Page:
Now that we have been able to identify this regulatory B cell subset, we have already developed treatments that deplete these cells in mice. We are moving to translate these findings to benefit people, he said.
The discovery of the ability to identify this potent regulatory cell type should provide important clues to how the immune system regulates itself in response to vaccines as well as infectious agents, says Barton F. Haynes, M.D., leader of the international Center for HIV/AIDS Vaccine Immunology (CHAVI), a consortium of universities and academic medical centers, and director of the Duke Human Vaccine Institute. This information should enable researchers to design ways to help the immune system control infections more effectively, and could be a useful advance as we refine approaches to preventing HIV infection.
Theres a huge initiative underway to look at regulatory T cells in autoimmune disease, HIV infection, and cancer therapy, Tedder said. What we have also shown is that it is not only regulatory T cells, but also regulatory B cells that could prevent a person from making effective immune responses in HIV and many other diseases, particularly cancer.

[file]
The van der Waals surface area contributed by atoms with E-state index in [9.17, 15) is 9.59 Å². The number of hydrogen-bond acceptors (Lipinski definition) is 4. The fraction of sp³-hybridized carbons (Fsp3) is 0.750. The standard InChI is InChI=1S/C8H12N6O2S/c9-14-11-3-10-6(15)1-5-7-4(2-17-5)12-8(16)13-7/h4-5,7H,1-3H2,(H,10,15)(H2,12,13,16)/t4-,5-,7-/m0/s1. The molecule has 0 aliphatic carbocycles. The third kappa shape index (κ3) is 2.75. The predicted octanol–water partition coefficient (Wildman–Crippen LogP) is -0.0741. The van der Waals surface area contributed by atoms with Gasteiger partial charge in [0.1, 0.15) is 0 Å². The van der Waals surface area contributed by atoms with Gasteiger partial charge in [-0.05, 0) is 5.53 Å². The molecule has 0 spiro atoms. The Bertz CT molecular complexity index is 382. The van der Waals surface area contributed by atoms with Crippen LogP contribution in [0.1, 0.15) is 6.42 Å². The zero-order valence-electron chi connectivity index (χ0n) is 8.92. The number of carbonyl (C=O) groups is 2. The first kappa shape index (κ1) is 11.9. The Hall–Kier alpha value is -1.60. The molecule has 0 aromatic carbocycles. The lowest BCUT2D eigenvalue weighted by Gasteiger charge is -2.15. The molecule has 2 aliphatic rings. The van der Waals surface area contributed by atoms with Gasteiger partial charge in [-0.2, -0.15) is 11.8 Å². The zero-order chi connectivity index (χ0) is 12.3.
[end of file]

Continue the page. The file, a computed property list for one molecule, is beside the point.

The Duke researchers developed a way to mark the B10 cells so that they could see that just these cells were producing IL-10. Previously, scientists could only purify a population of B cells and see whether IL-10 could be produced by some of these cells in the population.
In this study, they found that the B10 cells represented only 1-2 percent of all of the B cells in the spleen of a normal mouse. Before this, no one had definitively identified this B cell subset or such regulatory B cells in normal mice, although B cell regulatory function had been described in some genetically altered mice with chronic inflammation.
In this study, we could directly look at the B cells that were producing IL-10, and figure out what their
|Contact: Mary Jane Gore|
Duke University Medical Center